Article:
• Ahh, such a timely post. I bought two huge Buddha’s Hands at the farmer’s market in San Diego for only $3.00 each! After letting them perfume my apartment for a week, I sliced them up for marmalade this morning. They are now simmering away on the stove, making my whole place smell wonderful.

    The farmer who raised them was justifiably proud (they were beautiful, unblemished and organic). Must be frustrating for him, as most people just look, say “What the hell is THAT??” and walk away. I mentioned to one lady that they are used as a sort of air freshener in China and Japan, and she looked at me like I had just popped an alien out of my chest.

    BTW, I have made your celery root soup many times for my dear friend who is 92 years young, and he says it’s the best soup he’s ever had. He’s lived all over the world, including Paris, so he doesn’t give out praise like that lightly. Thanks for a great blog and all the wonderful recipes.

  • If only you had posted this before I attempted candying two citrons! And throwing them away after all that work! lol
    Following a successful recipe I had used for candying orange and lemon peels, I blanched the citron three times for 5 minutes each time. I discovered too late that the bitterness remained.
    Your instructions to boil the citron for over a half hour certainly makes sense……NOW.
    My citron did have some lemon-like flesh in its centre of very thick pith. Your example seemed to be all pith! Did the pith shrink after the 30 minute blanching or did you discard most of it while cubing the citron?
    I look forward (?) to next year’s crop!

  • I wish I had seen this before! I had two of these buddha’s hands and no clue what I was going to do with them!
    So lucky to find them at your little épicier.

  • On the Greek island of Naxos they make a liqueur called Kitron from this fruit. It’s served everywhere there, but it’s extremely difficult to get anywhere else, even in Athens, as the family-run distillery is averse to marketing it beyond Naxos. It’s delicious and if you can find some I wholeheartedly recommend it!

  • My mom always struggles to find citron, but candies oranges and I love them. I can only imagine what these would taste like. They look delicious!

  • Cedrats grow in Corsica. Maybe you can try asking in a Corsican store. They make jam and perfume with them also. Thank you for the recipe.

  • Okay, now in my tiny yard (where currently it is only 36º in NOLA) I’ve decided the queen palm and the oleander are out – I’m planting citron. I blame you and your prolific writing – how do you do it, and do it so well? (I’m serious about the plants.)

  • I’ve got October marked on my calendar–candied cédrat is delicious! One of my favorite perfumes is Guerlain’s Eau de Fleurs de Cédrat. Sometimes I feel like drinking it, but this time I’ll try to wait it out for another 8 months.

  • Mm yes. I must look for those. Thank you for the tip on when to find it and also the sugar advice.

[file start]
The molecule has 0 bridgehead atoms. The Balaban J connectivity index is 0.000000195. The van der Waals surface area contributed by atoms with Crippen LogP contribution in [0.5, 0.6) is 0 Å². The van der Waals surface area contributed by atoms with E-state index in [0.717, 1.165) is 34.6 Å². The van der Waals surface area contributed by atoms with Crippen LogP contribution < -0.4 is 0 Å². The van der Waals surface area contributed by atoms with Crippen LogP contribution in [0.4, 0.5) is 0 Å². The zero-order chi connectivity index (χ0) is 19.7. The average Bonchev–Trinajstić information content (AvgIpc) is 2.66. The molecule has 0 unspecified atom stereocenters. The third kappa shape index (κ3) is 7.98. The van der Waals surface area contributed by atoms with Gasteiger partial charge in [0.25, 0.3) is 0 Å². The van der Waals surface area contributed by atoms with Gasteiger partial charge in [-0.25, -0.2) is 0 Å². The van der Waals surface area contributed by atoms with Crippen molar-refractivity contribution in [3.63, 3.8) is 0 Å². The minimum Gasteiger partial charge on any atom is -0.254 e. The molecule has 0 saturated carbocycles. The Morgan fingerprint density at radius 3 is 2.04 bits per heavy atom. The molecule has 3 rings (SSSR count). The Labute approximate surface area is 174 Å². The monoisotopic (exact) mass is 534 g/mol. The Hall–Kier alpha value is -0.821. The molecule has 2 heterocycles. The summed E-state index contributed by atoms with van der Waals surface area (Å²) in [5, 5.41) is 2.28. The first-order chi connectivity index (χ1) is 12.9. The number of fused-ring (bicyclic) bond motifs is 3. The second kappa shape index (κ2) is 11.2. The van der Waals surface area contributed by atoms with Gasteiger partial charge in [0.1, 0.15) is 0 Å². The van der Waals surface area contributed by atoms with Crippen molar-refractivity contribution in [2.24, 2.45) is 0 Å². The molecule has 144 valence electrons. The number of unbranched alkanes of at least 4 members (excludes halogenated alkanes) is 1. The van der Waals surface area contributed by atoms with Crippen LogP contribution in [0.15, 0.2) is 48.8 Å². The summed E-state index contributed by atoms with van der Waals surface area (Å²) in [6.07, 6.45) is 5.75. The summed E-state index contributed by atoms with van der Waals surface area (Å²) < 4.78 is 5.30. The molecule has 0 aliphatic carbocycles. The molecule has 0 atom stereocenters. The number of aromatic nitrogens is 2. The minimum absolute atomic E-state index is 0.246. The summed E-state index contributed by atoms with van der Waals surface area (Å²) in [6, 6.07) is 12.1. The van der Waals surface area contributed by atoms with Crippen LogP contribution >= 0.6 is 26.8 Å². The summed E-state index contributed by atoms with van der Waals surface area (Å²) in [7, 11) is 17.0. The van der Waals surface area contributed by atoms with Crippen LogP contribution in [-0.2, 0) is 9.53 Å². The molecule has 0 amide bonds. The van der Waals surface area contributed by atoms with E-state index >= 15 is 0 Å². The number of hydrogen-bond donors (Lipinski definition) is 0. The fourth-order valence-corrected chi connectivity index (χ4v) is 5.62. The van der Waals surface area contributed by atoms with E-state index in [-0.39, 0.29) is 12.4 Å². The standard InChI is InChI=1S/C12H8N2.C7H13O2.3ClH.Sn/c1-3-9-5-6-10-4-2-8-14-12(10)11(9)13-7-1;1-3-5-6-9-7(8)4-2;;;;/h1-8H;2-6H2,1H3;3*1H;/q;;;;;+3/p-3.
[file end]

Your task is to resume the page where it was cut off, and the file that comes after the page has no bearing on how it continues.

• Boy, do I feel like a dumbell……all this time I thought that candied citron were candied lemons….*reaches for duncecap*. Thank you for the education.

  • Around Succot, if you gou to the area around Faubourg Montmartre, rue Richer, you’ll find Jewish kids selling citrons on the street – a bit like the sale of muguet for the May Day holiday .

  • David have you ever had Etrog jam/preserve? it’s delicious! growing up we use to make it at home every year after the jewish holiday, Succot.
    This post brought up sweet childhood memories, thanks!

  • Looks and sounds perfectly lovely…. We do get beautiful candied ginger in Colorado at Whole Foods (ok, I’m lazy) that sneaks its way into my ginger cookies, gingerbread cupcakes with cream cheese-coconut frosting, etc. Yesterday, as I was cleaning out the baking larder, the box dumped (OH NO!), though only a couple of pieces hit the floor. A bar of Valrhona chocolate fell beside the ginger and I began to think of chocolate chip cookies with candied ginger. All because of a post you did (whenever?) with pics of chocolate being chopped for cookies. Going to try it. Thanks.

  • So that’s how candied fruit comes to be! Fascinating :)

  • Five euros for a Buddha’s hand–aiyaiyai! Hope it was worth it!

    I’ve been wanting to candy a Buddha’s hand whole ever since I saw them done like that in Japan a few years ago–finally got around to it last week. I simmered it until tender and then brought it to a boil with 4 parts water to 1 part sugar and let it sit overnight. Each day for 5 days I added another half-part sugar, brought it to a boil and let it sit overnight.

    I took it out of the syrup to dry (though it would probably look pretty cool sitting in the syrup)–I wanted to let it age and get the gorgeous dark orange color of the Japanese ones but a friend came over for tea and somehow it all disappeared. I didn’t even get a chance to take a photo! Oh well, there’s always next year.

  • Oh, sheesh! Who knew citron and the Buddha’s Hand were one and the same? Thanks for the valuable lesson.

    The Buddha’s Hand always creeps me out. When I saw the photo I immediately scrolled, looking to see if you would call it that. How can something so Vincent Price-esque end up being so tasty?

  • Thanks for the memories… again, David! My husband and I spent October in Southern Italy, and our favourite place we stayed at was in the Puglia region at Il Frantoio, an organic olive oil farm. Our room was surrounded by an enclosed orangerie grove that included citron trees that were hanging heavy with ripe citron. We enjoyed homemade citron preserves at breakfast as well as homemade citron rosioli (digestive) after dinner. Such a beautiful specimen it is! If one can obtain citron, it is definitely worth the work to preserve it.